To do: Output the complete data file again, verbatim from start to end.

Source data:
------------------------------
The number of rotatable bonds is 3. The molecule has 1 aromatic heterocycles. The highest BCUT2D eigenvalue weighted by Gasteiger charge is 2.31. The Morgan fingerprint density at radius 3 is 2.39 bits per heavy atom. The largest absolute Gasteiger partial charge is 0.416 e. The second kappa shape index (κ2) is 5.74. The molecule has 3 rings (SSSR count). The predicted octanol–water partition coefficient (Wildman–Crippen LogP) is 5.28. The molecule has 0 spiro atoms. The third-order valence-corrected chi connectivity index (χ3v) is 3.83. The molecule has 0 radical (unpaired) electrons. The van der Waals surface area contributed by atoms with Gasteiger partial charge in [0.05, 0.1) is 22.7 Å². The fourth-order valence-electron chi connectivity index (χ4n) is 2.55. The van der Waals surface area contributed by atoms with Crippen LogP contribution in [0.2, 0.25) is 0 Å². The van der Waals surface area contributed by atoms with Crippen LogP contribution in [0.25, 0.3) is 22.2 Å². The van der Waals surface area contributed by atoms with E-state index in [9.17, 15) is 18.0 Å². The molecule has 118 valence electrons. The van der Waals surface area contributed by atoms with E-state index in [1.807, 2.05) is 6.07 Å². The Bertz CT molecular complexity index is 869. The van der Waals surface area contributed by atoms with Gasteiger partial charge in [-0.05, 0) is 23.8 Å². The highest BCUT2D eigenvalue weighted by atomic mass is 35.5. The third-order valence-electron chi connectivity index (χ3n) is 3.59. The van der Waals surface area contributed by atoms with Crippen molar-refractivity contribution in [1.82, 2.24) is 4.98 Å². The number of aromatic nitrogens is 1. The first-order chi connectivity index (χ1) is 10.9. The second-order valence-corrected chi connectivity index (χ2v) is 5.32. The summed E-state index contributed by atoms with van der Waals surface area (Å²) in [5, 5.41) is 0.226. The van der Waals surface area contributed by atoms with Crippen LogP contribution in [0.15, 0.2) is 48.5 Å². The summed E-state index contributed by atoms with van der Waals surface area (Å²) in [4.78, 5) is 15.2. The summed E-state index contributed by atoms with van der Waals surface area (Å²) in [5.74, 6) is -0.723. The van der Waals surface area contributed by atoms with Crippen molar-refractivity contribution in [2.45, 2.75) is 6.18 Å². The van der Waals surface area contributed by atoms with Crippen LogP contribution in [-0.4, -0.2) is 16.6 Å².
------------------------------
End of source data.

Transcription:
The number of rotatable bonds is 3. The molecule has 1 aromatic heterocycles. The highest BCUT2D eigenvalue weighted by Gasteiger charge is 2.31. The Morgan fingerprint density at radius 3 is 2.39 bits per heavy atom. The largest absolute Gasteiger partial charge is 0.416 e. The second kappa shape index (κ2) is 5.74. The molecule has 3 rings (SSSR count). The predicted octanol–water partition coefficient (Wildman–Crippen LogP) is 5.28. The molecule has 0 spiro atoms. The third-order valence-corrected chi connectivity index (χ3v) is 3.83. The molecule has 0 radical (unpaired) electrons. The van der Waals surface area contributed by atoms with Gasteiger partial charge in [0.05, 0.1) is 22.7 Å². The fourth-order valence-electron chi connectivity index (χ4n) is 2.55. The van der Waals surface area contributed by atoms with Crippen LogP contribution in [0.2, 0.25) is 0 Å². The van der Waals surface area contributed by atoms with Crippen LogP contribution in [0.25, 0.3) is 22.2 Å². The van der Waals surface area contributed by atoms with E-state index in [9.17, 15) is 18.0 Å². The molecule has 118 valence electrons. The van der Waals surface area contributed by atoms with E-state index in [1.807, 2.05) is 6.07 Å². The Bertz CT molecular complexity index is 869. The van der Waals surface area contributed by atoms with Gasteiger partial charge in [-0.05, 0) is 23.8 Å². The highest BCUT2D eigenvalue weighted by atomic mass is 35.5. The third-order valence-electron chi connectivity index (χ3n) is 3.59. The van der Waals surface area contributed by atoms with Crippen molar-refractivity contribution in [1.82, 2.24) is 4.98 Å². The number of aromatic nitrogens is 1. The first-order chi connectivity index (χ1) is 10.9. The second-order valence-corrected chi connectivity index (χ2v) is 5.32. The summed E-state index contributed by atoms with van der Waals surface area (Å²) in [5, 5.41) is 0.226. The van der Waals surface area contributed by atoms with Crippen LogP contribution in [0.15, 0.2) is 48.5 Å². The summed E-state index contributed by atoms with van der Waals surface area (Å²) in [4.78, 5) is 15.2. The summed E-state index contributed by atoms with van der Waals surface area (Å²) in [5.74, 6) is -0.723. The van der Waals surface area contributed by atoms with Crippen molar-refractivity contribution in [2.45, 2.75) is 6.18 Å². The van der Waals surface area contributed by atoms with Crippen LogP contribution in [-0.4, -0.2) is 16.6 Å².